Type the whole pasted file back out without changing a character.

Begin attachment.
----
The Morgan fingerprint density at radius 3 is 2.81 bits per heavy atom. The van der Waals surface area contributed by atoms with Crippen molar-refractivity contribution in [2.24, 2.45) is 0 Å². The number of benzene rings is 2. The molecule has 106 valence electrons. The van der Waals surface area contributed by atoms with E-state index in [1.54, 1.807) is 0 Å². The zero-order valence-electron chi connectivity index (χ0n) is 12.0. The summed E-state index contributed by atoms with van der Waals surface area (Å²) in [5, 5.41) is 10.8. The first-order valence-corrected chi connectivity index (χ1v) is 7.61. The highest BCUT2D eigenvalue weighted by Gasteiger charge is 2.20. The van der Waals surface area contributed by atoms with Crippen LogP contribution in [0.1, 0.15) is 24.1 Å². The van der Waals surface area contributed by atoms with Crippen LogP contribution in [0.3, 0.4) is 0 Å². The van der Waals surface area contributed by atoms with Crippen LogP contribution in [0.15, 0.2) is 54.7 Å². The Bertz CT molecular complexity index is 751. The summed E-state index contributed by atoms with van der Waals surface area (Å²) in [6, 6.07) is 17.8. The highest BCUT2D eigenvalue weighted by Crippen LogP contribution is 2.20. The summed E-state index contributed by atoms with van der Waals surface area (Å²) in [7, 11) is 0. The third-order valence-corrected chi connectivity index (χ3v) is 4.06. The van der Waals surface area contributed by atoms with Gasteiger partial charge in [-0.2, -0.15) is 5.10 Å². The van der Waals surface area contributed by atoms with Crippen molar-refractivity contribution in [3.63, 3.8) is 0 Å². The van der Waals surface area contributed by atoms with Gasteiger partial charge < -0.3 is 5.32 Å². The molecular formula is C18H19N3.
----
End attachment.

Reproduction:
The Morgan fingerprint density at radius 3 is 2.81 bits per heavy atom. The van der Waals surface area contributed by atoms with Crippen molar-refractivity contribution in [2.24, 2.45) is 0 Å². The number of benzene rings is 2. The molecule has 106 valence electrons. The van der Waals surface area contributed by atoms with E-state index in [1.54, 1.807) is 0 Å². The zero-order valence-electron chi connectivity index (χ0n) is 12.0. The summed E-state index contributed by atoms with van der Waals surface area (Å²) in [5, 5.41) is 10.8. The first-order valence-corrected chi connectivity index (χ1v) is 7.61. The highest BCUT2D eigenvalue weighted by Gasteiger charge is 2.20. The van der Waals surface area contributed by atoms with Crippen LogP contribution in [0.1, 0.15) is 24.1 Å². The van der Waals surface area contributed by atoms with Crippen LogP contribution in [0.3, 0.4) is 0 Å². The van der Waals surface area contributed by atoms with Crippen LogP contribution in [0.15, 0.2) is 54.7 Å². The Bertz CT molecular complexity index is 751. The summed E-state index contributed by atoms with van der Waals surface area (Å²) in [6, 6.07) is 17.8. The highest BCUT2D eigenvalue weighted by Crippen LogP contribution is 2.20. The summed E-state index contributed by atoms with van der Waals surface area (Å²) in [7, 11) is 0. The third-order valence-corrected chi connectivity index (χ3v) is 4.06. The van der Waals surface area contributed by atoms with Gasteiger partial charge in [-0.2, -0.15) is 5.10 Å². The van der Waals surface area contributed by atoms with Crippen molar-refractivity contribution in [3.63, 3.8) is 0 Å². The van der Waals surface area contributed by atoms with Gasteiger partial charge < -0.3 is 5.32 Å². The molecular formula is C18H19N3.